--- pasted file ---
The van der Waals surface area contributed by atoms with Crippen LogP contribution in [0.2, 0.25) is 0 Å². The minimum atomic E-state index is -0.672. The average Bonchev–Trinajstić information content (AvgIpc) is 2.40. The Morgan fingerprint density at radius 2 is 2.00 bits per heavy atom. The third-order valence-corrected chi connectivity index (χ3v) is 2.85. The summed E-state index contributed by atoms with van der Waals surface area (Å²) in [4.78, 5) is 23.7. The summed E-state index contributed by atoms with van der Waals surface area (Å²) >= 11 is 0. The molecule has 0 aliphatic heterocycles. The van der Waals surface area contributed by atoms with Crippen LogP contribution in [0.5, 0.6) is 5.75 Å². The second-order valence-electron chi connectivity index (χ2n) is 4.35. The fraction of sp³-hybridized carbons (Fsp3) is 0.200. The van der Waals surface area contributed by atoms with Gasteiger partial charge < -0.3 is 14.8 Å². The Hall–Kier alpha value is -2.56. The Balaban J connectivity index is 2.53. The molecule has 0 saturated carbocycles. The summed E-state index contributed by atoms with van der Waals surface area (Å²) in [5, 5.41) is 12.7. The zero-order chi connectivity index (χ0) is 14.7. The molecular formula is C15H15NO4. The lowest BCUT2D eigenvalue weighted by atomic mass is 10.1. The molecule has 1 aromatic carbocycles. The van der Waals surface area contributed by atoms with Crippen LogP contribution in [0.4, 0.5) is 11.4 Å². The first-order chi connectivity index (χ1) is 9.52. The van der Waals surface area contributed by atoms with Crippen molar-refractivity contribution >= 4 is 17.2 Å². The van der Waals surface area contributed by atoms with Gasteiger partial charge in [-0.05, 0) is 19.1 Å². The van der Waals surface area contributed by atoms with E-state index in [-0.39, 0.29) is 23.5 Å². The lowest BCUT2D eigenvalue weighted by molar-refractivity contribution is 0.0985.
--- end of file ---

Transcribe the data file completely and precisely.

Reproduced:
The van der Waals surface area contributed by atoms with Crippen LogP contribution in [0.2, 0.25) is 0 Å². The minimum atomic E-state index is -0.672. The average Bonchev–Trinajstić information content (AvgIpc) is 2.40. The Morgan fingerprint density at radius 2 is 2.00 bits per heavy atom. The third-order valence-corrected chi connectivity index (χ3v) is 2.85. The summed E-state index contributed by atoms with van der Waals surface area (Å²) in [4.78, 5) is 23.7. The summed E-state index contributed by atoms with van der Waals surface area (Å²) >= 11 is 0. The molecule has 0 aliphatic heterocycles. The van der Waals surface area contributed by atoms with Crippen LogP contribution in [0.5, 0.6) is 5.75 Å². The second-order valence-electron chi connectivity index (χ2n) is 4.35. The fraction of sp³-hybridized carbons (Fsp3) is 0.200. The van der Waals surface area contributed by atoms with Gasteiger partial charge < -0.3 is 14.8 Å². The Hall–Kier alpha value is -2.56. The Balaban J connectivity index is 2.53. The molecule has 0 saturated carbocycles. The summed E-state index contributed by atoms with van der Waals surface area (Å²) in [5, 5.41) is 12.7. The zero-order chi connectivity index (χ0) is 14.7. The molecular formula is C15H15NO4. The lowest BCUT2D eigenvalue weighted by atomic mass is 10.1. The molecule has 1 aromatic carbocycles. The van der Waals surface area contributed by atoms with Crippen LogP contribution in [0.4, 0.5) is 11.4 Å². The first-order chi connectivity index (χ1) is 9.52. The van der Waals surface area contributed by atoms with Crippen molar-refractivity contribution >= 4 is 17.2 Å². The van der Waals surface area contributed by atoms with Gasteiger partial charge in [-0.05, 0) is 19.1 Å². The van der Waals surface area contributed by atoms with E-state index in [-0.39, 0.29) is 23.5 Å². The lowest BCUT2D eigenvalue weighted by molar-refractivity contribution is 0.0985.